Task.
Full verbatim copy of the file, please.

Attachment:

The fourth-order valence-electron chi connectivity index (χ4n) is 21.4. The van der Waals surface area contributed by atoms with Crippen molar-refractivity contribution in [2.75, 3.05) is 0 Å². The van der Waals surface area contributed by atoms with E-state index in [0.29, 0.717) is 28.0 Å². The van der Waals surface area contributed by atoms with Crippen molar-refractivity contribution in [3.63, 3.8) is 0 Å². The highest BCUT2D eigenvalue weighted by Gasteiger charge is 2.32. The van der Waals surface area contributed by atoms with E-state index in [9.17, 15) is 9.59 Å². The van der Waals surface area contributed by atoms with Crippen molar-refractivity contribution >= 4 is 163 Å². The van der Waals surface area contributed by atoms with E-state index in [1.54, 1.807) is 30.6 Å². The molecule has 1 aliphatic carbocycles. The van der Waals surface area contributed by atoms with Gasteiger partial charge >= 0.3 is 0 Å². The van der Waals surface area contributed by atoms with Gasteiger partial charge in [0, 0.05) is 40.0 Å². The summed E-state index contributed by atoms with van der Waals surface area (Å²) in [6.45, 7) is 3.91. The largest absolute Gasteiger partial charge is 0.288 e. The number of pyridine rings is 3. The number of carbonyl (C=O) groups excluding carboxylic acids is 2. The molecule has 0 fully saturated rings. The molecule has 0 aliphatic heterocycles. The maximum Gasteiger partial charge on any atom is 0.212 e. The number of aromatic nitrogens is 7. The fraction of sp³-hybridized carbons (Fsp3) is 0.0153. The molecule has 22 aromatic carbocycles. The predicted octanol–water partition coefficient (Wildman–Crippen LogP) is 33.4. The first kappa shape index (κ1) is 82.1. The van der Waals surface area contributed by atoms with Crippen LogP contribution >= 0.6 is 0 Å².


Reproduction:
The fourth-order valence-electron chi connectivity index (χ4n) is 21.4. The van der Waals surface area contributed by atoms with Crippen molar-refractivity contribution in [2.75, 3.05) is 0 Å². The van der Waals surface area contributed by atoms with E-state index in [0.29, 0.717) is 28.0 Å². The van der Waals surface area contributed by atoms with Crippen molar-refractivity contribution in [3.63, 3.8) is 0 Å². The highest BCUT2D eigenvalue weighted by Gasteiger charge is 2.32. The van der Waals surface area contributed by atoms with E-state index in [9.17, 15) is 9.59 Å². The van der Waals surface area contributed by atoms with Crippen molar-refractivity contribution >= 4 is 163 Å². The van der Waals surface area contributed by atoms with E-state index in [1.54, 1.807) is 30.6 Å². The molecule has 1 aliphatic carbocycles. The van der Waals surface area contributed by atoms with Gasteiger partial charge >= 0.3 is 0 Å². The van der Waals surface area contributed by atoms with Gasteiger partial charge in [0, 0.05) is 40.0 Å². The summed E-state index contributed by atoms with van der Waals surface area (Å²) in [6.45, 7) is 3.91. The largest absolute Gasteiger partial charge is 0.288 e. The number of pyridine rings is 3. The number of carbonyl (C=O) groups excluding carboxylic acids is 2. The molecule has 0 fully saturated rings. The molecule has 0 aliphatic heterocycles. The maximum Gasteiger partial charge on any atom is 0.212 e. The number of aromatic nitrogens is 7. The fraction of sp³-hybridized carbons (Fsp3) is 0.0153. The molecule has 22 aromatic carbocycles. The predicted octanol–water partition coefficient (Wildman–Crippen LogP) is 33.4. The first kappa shape index (κ1) is 82.1. The van der Waals surface area contributed by atoms with Crippen LogP contribution >= 0.6 is 0 Å².